Britain urged to boost anti-terror ties with Gulf

British police patrol through Trafalgar Square in central London, in this May 23, 2017 file photo, a day after a deadly terror attack at the Ariana Grande concert at the Manchester Arena. (AFP)
Updated 13 February 2018
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Britain urged to boost anti-terror ties with Gulf

LONDON: The British government can help tackle the root causes of extremism by strengthening its ties with civil society groups throughout the Gulf region, a London-based think-tank has said.

A report due to be published Tuesday by the Henry Jackson Society (HJS) urged the UK to support modernization projects across the GCC rather than simply focusing on sharing intelligence with the council’s members.

It encouraged London to throw its weight behind the Vision 2030 plan to modernize the Saudi economy and society.

“The UK should increase its anti-terrorism cooperation with the GCC, beyond intelligence and security information sharing, by creating more joint initiatives and collaborative programs to prevent radicalization,” said report author Najah Al-Otaibi, research fellow at the Center for the Response to Radicalization and Terrorism at HJS.

“By getting involved with more civil society initiatives — addressing the root causes and threats of terrorism, and thereby challenging ISIS’s (Daesh’s) own propaganda machine — the West can have a greater impact and lessen the need for clumsy GCC legislation which so often stifles legitimate political opposition.”

The report, entitled “Terror Overseas: Understanding the GCC Counter Extremism and Counter Terrorism Trends” warned that the “large, young, online population” of Gulf states has left them “especially vulnerable” to radicalization via the Internet.

As a result, the UK needed to show a more imaginative, long-term approach, and support efforts to address “the root causes and threats of terrorism” in the region.

The report praised the principles behind the Vision 2030 plan but said Riyadh needed to provide more details on exactly how it intended to combat radicalism in the years ahead.

Among the positive measures highlighted by the report was a 2005 online initiative launched by Saudi Arabia in response to a wave of Al-Qaeda attacks in the Kingdom. The scheme employs moderate Saudi scholars to engage with radicals over the Internet and was the first of its kind in the country.

More recently, as part of “cultural and media war against extremism,” Saudi-backed TV stations broadcast a 2017 TV series entitled “Gharabeeb Al-Soud” (“Black Crows”), which focused on the plight of women recruited by Daesh. The HJS report also said a government-run program to rehabilitate extremist prisoners in Saudi Arabia had achieved “some remarkable successes.”

The report warned GCC members against committing human rights violations and criminalizing free speech under the guise of “anti-extremism policies.” It urged the UK to continue supporting existing counter-extremism initiatives in the region while “exercising more leverage where excessive suppression of GCC citizens is concerned.”


Migrants need better access to health care in Europe: WHO

Updated 21 January 2019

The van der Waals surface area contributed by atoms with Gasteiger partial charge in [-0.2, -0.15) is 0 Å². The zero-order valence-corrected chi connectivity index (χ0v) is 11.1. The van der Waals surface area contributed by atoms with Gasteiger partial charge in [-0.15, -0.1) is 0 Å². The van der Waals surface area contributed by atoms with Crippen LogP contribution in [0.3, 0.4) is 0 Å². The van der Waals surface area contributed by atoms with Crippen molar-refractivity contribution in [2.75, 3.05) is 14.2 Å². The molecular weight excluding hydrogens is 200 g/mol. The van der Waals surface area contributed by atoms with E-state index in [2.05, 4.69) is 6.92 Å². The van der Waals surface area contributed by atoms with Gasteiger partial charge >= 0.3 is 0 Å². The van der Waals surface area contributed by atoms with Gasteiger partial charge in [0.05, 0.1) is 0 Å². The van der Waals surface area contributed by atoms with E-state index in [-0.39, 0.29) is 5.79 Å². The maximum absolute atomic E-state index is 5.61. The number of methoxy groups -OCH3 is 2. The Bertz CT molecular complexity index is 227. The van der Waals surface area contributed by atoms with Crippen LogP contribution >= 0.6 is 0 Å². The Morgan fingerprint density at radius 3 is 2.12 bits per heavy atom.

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Migrants need better access to health care in Europe: WHO

  • In WHO’s Europe region, which covers 53 countries, migrants represent almost 10% of the population, or 90.7 million of 920 million inhabitants
  • In 15 European countries, such as Austria, Turkey and Britain, asylum seekers have access to the same care as the local population

COPENHAGEN: Europe must guarantee migrants better access to health care, the World Health Organization urged Monday in its first report on the health of new arrivals to the old continent, where accessibility varies broadly.
“The most important is the access to health services. To improve their health, it is important to fill the gap for access to basic care,” Santino Severoni, the head of the WHO’s Migration and Health Programme, told AFP.
In WHO’s Europe region, which covers 53 countries, migrants represent almost 10 percent of the population, or 90.7 million of 920 million inhabitants.
But the proportion of migrants varies widely from country to country, accounting for 45 percent of Malta’s population to just two percent in Albania.
Depending on the country and migrant status, they may enjoy full access to the health care system or none at all.
In 15 European countries, such as Austria, Turkey and Britain, asylum seekers have access to the same care as the local population, whereas in Germany and Hungary they are only entitled to emergency care.
“People, and some governments, have been reacting emotionally when it comes to newcomers because of the lack of information and data,” Severoni said.
Contrary to what some may believe, “there is a very low risk ... of transmitting communicable disease from the refugee and migrant population to the host population,” he said.
For example, a large share of HIV-positive migrants contract the disease after arriving in Europe.
In addition, new arrivals are more likely to develop chronic illnesses as a result of their new lifestyle — such as less physical activity and too much fast food — and the poverty conditions some encounter.
While they are at lower risk of developing cancer than local populations — with the exception of cervical cancer — cancer tends to be diagnosed at a later stage, which makes the prognosis less certain.
Migrants’ children are meanwhile at greater risk of being overweight and having psychological problems than children in their host country, the report noted.